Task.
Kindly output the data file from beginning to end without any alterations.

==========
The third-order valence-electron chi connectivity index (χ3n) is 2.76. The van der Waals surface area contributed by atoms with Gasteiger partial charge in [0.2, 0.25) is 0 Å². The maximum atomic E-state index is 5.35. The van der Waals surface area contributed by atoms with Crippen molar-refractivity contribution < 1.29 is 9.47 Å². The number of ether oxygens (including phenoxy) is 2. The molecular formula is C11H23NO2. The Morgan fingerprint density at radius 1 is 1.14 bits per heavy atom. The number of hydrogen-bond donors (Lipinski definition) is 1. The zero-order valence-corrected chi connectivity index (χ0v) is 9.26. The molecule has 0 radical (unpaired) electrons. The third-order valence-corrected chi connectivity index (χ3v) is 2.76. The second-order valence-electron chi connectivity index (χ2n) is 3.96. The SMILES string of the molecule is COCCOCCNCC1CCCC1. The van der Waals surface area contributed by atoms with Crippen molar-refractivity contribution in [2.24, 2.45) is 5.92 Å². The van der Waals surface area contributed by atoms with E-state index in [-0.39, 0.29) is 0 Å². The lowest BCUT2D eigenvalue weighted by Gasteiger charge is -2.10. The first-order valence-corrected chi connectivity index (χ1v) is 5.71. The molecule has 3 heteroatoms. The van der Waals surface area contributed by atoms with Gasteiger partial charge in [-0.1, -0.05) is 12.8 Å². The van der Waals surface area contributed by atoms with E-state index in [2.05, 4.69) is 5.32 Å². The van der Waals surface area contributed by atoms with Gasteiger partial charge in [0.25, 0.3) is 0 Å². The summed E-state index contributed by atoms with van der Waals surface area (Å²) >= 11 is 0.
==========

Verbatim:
The third-order valence-electron chi connectivity index (χ3n) is 2.76. The van der Waals surface area contributed by atoms with Gasteiger partial charge in [0.2, 0.25) is 0 Å². The maximum atomic E-state index is 5.35. The van der Waals surface area contributed by atoms with Crippen molar-refractivity contribution < 1.29 is 9.47 Å². The number of ether oxygens (including phenoxy) is 2. The molecular formula is C11H23NO2. The Morgan fingerprint density at radius 1 is 1.14 bits per heavy atom. The number of hydrogen-bond donors (Lipinski definition) is 1. The zero-order valence-corrected chi connectivity index (χ0v) is 9.26. The molecule has 0 radical (unpaired) electrons. The third-order valence-corrected chi connectivity index (χ3v) is 2.76. The second-order valence-electron chi connectivity index (χ2n) is 3.96. The SMILES string of the molecule is COCCOCCNCC1CCCC1. The van der Waals surface area contributed by atoms with Crippen molar-refractivity contribution in [2.24, 2.45) is 5.92 Å². The van der Waals surface area contributed by atoms with E-state index in [-0.39, 0.29) is 0 Å². The lowest BCUT2D eigenvalue weighted by Gasteiger charge is -2.10. The first-order valence-corrected chi connectivity index (χ1v) is 5.71. The molecule has 3 heteroatoms. The van der Waals surface area contributed by atoms with Gasteiger partial charge in [-0.1, -0.05) is 12.8 Å². The van der Waals surface area contributed by atoms with E-state index in [2.05, 4.69) is 5.32 Å². The van der Waals surface area contributed by atoms with Gasteiger partial charge in [0.25, 0.3) is 0 Å². The summed E-state index contributed by atoms with van der Waals surface area (Å²) >= 11 is 0.